In 1930, I made Aliya with my wife Sarah. When in Palestine, we heard that Korelitz had been rebuilt upon its previous ruins.

Times changed. The yearning for the Land of Israel increased and strengthened in Poland. There was a shortage of Certificates and the many demands of the youth to make Aliya could not be met. The training Kibbutzim in Poland filled up, and the cream of young men and young women who wanted to make Aliya were stuck there for years. The illegal immigration to Palestine started to be organized - the young people of Israel started travelling the seas, often endangering their lives. Some of them managed to reach safe havens in Palestine, where they were considered by the British authorities to be “illegal immigrants”. Nevertheless, they organized themselves in Palestine and found their places. The majority, however, stayed there… they are no more, because they were destroyed by the Oppressors of Israel.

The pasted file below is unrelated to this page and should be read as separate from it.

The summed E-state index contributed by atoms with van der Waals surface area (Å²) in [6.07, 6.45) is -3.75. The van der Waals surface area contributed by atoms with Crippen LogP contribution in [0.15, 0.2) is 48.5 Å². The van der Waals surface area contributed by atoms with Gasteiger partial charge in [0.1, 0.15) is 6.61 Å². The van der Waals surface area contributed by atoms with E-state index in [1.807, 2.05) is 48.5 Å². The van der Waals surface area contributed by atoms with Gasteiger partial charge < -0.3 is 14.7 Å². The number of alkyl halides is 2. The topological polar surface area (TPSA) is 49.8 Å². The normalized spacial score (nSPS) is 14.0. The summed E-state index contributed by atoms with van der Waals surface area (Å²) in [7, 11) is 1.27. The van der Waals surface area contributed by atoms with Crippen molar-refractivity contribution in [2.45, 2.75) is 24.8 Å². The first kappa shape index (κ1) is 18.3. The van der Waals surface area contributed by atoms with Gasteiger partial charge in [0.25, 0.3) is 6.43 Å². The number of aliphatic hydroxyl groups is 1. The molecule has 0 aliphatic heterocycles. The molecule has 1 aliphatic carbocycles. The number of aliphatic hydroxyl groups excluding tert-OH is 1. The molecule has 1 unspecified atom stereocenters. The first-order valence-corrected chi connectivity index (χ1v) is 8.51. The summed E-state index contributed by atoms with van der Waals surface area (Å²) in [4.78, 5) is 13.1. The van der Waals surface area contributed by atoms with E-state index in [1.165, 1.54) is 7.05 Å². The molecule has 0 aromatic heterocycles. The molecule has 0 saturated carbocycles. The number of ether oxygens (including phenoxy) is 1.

Our work in Israel, the sacrifice and the heroism of the Youth of Israel are a magnificent monument to the idealistic Zionist Youth that was and is no more.

[** Translator's note: On this page are two photographs]

[Page 182]

“Hashomer Hatsa'ir”

Malka Polozhesky-Pomerchik - Kfar Saba